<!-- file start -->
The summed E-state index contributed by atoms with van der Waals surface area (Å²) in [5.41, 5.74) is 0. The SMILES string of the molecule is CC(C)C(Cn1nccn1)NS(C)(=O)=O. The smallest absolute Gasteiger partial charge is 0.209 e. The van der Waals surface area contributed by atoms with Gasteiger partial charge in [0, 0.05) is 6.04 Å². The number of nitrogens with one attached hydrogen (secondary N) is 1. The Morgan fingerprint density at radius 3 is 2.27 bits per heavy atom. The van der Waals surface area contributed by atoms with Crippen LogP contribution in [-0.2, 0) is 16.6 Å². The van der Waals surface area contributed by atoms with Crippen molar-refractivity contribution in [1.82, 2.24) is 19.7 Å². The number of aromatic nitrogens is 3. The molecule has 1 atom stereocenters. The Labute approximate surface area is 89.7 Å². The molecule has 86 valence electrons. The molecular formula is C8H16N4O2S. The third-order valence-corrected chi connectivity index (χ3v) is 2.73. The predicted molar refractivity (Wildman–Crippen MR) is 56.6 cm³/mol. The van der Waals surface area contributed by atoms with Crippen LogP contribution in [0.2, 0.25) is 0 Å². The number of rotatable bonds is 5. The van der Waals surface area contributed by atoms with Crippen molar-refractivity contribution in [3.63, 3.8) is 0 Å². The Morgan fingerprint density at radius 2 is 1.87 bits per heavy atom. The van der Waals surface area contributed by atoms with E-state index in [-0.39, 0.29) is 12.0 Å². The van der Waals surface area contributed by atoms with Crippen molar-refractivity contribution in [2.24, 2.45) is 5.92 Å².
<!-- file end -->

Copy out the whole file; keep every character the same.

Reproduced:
The summed E-state index contributed by atoms with van der Waals surface area (Å²) in [5.41, 5.74) is 0. The SMILES string of the molecule is CC(C)C(Cn1nccn1)NS(C)(=O)=O. The smallest absolute Gasteiger partial charge is 0.209 e. The van der Waals surface area contributed by atoms with Gasteiger partial charge in [0, 0.05) is 6.04 Å². The number of nitrogens with one attached hydrogen (secondary N) is 1. The Morgan fingerprint density at radius 3 is 2.27 bits per heavy atom. The van der Waals surface area contributed by atoms with Crippen LogP contribution in [-0.2, 0) is 16.6 Å². The van der Waals surface area contributed by atoms with Crippen molar-refractivity contribution in [1.82, 2.24) is 19.7 Å². The number of aromatic nitrogens is 3. The molecule has 1 atom stereocenters. The Labute approximate surface area is 89.7 Å². The molecule has 86 valence electrons. The molecular formula is C8H16N4O2S. The third-order valence-corrected chi connectivity index (χ3v) is 2.73. The predicted molar refractivity (Wildman–Crippen MR) is 56.6 cm³/mol. The van der Waals surface area contributed by atoms with Crippen LogP contribution in [0.2, 0.25) is 0 Å². The number of rotatable bonds is 5. The van der Waals surface area contributed by atoms with Crippen molar-refractivity contribution in [3.63, 3.8) is 0 Å². The Morgan fingerprint density at radius 2 is 1.87 bits per heavy atom. The van der Waals surface area contributed by atoms with E-state index in [-0.39, 0.29) is 12.0 Å². The van der Waals surface area contributed by atoms with Crippen molar-refractivity contribution in [2.24, 2.45) is 5.92 Å².